Most of the emigrants had taken passage under what is known as the nomination system, which has almost entirely superseded the granting of free passages to the Australian colonies. By this system persons living in the colonies may nominate their friends at home, who, if ain good health and otherwise qualified, are granted passages at greatly reduced rates. Some 30 of the emigrants were proceeding to the colony under the auspices of the West Australian Land Company, which was recently formed to work the concession to construct a railway from Beverley to Albany (King George's Sound), over 200 miles in length. By the terms of their concession the company are bound to settle a certain number of emigrants in return for large grants of land. Mr. A. Hordern, the promoter of the company, only recently died on the voyage out to Fremantle. The Kapunda's passengers were drawn from all parts of the kingdom, but chiefly from the agricultural districts in England and Scotland.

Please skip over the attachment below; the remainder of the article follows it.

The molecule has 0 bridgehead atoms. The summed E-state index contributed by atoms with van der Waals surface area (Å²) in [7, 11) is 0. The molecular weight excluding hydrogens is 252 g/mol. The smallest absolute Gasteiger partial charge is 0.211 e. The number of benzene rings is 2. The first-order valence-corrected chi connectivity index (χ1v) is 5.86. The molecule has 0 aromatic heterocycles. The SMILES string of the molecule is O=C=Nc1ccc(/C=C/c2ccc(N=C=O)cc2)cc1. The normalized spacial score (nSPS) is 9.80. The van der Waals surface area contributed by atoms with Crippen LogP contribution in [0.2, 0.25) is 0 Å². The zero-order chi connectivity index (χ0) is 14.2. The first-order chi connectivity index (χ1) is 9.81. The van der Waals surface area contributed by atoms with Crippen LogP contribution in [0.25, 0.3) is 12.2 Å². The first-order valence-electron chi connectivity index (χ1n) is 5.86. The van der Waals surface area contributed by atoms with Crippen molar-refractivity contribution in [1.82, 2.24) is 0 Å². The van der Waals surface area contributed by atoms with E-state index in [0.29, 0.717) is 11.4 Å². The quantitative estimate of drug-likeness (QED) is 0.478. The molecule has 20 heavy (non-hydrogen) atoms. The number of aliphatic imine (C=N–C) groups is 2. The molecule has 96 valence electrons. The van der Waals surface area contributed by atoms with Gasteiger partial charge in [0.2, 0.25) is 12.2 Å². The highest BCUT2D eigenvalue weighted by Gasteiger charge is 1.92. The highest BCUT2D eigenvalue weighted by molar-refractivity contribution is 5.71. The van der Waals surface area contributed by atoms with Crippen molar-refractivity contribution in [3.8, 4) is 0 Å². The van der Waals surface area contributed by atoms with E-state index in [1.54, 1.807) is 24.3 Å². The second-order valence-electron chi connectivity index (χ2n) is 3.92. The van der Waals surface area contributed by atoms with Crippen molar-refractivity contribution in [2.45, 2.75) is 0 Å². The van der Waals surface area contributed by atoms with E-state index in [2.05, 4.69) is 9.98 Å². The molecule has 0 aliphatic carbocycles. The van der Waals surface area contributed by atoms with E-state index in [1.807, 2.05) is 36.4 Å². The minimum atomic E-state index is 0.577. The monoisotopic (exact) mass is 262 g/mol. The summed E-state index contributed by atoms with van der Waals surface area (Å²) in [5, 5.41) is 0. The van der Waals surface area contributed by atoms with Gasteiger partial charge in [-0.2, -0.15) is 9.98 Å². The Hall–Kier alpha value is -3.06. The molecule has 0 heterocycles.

The following is a list of the passengers on board the Kapunda:--
Saloon:- William Field, Ann Field, E. Kate Field, Henry Field.
Paying Steerage:- Malcolm Graham, Horace Tarbuck, William N. Cooke, Samuel Green, Kate Green, Elsie Green, Gertrude Green, Iny Green, Reginald Green, Rosina Green, Matthew Sharp, Gibeon Symington, Samuel Harper, Thomas Holyoak, Edith Holyoak, Alice Whittle, Alfred M. Hadow.